Most importantly, how can we credibly measure the true economic value of UA — in terms of jobs, income, cost avoidance, the productive use of people, land, and resources, — and communicate all these benefits to policymakers?

Isabelle Bourgeault-Tassé | Research asia research news
Further information:
http://www.idrc.ca/EN
http://www.researchsea.com

More articles from Agricultural and Forestry Science:

nachricht Alkaline soil, sensible sensor
03.08.2017 | American Society of Agronomy

nachricht New 3-D model predicts best planting practices for farmers
26.06.2017 | Carl R. Woese Institute for Genomic Biology, University of Illinois at Urbana-Champaign

All articles from Agricultural and Forestry Science >>>

The most recent press releases about innovation >>>

Die letzten 5 Focus-News des innovations-reports im Überblick:

Im Focus: Fizzy soda water could be key to clean manufacture of flat wonder material: Graphene

Whether you call it effervescent, fizzy, or sparkling, carbonated water is making a comeback as a beverage. Aside from quenching thirst, researchers at the University of Illinois at Urbana-Champaign have discovered a new use for these "bubbly" concoctions that will have major impact on the manufacturer of the world's thinnest, flattest, and one most useful materials -- graphene.

As graphene's popularity grows as an advanced "wonder" material, the speed and quality at which it can be manufactured will be paramount. With that in mind,...

Im Focus: Exotic quantum states made from light: Physicists create optical “wells” for a super-photon

Physicists at the University of Bonn have managed to create optical hollows and more complex patterns into which the light of a Bose-Einstein condensate flows. The creation of such highly low-loss structures for light is a prerequisite for complex light circuits, such as for quantum information processing for a new generation of computers. The researchers are now presenting their results in the journal Nature Photonics.

Light particles (photons) occur as tiny, indivisible portions. Many thousands of these light portions can be merged to form a single super-photon if they are...

Im Focus: Circular RNA linked to brain function

For the first time, scientists have shown that circular RNA is linked to brain function. When a RNA molecule called Cdr1as was deleted from the genome of mice, the animals had problems filtering out unnecessary information – like patients suffering from neuropsychiatric disorders.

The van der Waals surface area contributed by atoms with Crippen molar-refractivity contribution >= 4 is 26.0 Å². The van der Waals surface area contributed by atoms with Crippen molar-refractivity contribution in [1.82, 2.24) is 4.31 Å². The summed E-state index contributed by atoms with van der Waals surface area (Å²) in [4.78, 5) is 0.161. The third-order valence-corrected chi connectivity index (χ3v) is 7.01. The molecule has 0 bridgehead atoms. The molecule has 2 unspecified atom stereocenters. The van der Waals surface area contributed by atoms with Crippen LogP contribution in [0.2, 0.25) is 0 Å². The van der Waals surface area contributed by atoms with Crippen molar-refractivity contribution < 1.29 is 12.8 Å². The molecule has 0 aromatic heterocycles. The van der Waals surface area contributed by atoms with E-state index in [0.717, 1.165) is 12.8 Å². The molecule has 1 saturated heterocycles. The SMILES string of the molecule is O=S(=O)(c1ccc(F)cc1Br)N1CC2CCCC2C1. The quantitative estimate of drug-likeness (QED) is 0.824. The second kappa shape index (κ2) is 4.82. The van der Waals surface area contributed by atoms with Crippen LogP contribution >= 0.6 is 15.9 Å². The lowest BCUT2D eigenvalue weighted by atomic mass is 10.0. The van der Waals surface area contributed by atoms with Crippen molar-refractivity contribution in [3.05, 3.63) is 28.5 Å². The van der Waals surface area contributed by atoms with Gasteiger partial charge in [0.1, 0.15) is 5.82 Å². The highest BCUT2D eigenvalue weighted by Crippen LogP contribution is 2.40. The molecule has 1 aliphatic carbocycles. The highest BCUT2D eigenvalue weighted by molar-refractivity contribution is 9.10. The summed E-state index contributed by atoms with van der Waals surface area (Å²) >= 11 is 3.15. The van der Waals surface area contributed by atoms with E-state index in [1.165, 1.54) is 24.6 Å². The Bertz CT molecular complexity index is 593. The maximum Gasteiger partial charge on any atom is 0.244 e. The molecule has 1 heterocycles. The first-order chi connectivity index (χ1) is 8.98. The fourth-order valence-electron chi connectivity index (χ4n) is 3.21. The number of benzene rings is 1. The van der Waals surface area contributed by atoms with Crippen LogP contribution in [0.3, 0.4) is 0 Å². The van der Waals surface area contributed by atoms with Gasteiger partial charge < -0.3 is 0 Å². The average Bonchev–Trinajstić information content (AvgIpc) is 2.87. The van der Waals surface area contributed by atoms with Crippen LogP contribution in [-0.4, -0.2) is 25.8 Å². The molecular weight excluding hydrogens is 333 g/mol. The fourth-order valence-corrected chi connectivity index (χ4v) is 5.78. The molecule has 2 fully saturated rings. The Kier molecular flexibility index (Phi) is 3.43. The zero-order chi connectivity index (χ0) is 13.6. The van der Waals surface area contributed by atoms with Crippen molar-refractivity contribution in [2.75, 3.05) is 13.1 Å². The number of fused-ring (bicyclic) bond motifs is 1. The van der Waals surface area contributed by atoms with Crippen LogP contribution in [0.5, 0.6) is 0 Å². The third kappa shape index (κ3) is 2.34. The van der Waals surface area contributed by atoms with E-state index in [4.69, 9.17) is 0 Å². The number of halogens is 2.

While hundreds of circular RNAs (circRNAs) are abundant in mammalian brains, one big question has remained unanswered: What are they actually good for? In the...

Im Focus: RAVAN CubeSat measures Earth's outgoing energy

An experimental small satellite has successfully collected and delivered data on a key measurement for predicting changes in Earth's climate.

The Radiometer Assessment using Vertically Aligned Nanotubes (RAVAN) CubeSat was launched into low-Earth orbit on Nov. 11, 2016, in order to test new...

Im Focus: Scientists shine new light on the “other high temperature superconductor”

A study led by scientists of the Max Planck Institute for the Structure and Dynamics of Matter (MPSD) at the Center for Free-Electron Laser Science in Hamburg presents evidence of the coexistence of superconductivity and “charge-density-waves” in compounds of the poorly-studied family of bismuthates. This observation opens up new perspectives for a deeper understanding of the phenomenon of high-temperature superconductivity, a topic which is at the core of condensed matter research since more than 30 years. The paper by Nicoletti et al has been published in the PNAS.

Since the beginning of the 20th century, superconductivity had been observed in some metals at temperatures only a few degrees above the absolute zero (minus...

All Focus news of the innovation-report >>>

Anzeige

Anzeige

Event News

Call for Papers – ICNFT 2018, 5th International Conference on New Forming Technology

16.08.2017 | Event News

Sustainability is the business model of tomorrow

04.08.2017 | Event News

Clash of Realities 2017: Registration now open. International Conference at TH Köln

26.07.2017 | Event News

 
Latest News

Gold shines through properties of nano biosensors

17.08.2017 | Physics and Astronomy

Greenland ice flow likely to speed up: New data assert glaciers move over sediment, which gets more slippery as it gets wetter

17.08.2017 | Earth Sciences

Mars 2020 mission to use smart methods to seek signs of past life

17.08.2017 | Physics and Astronomy

VideoLinks
B2B-VideoLinks
More VideoLinks >>>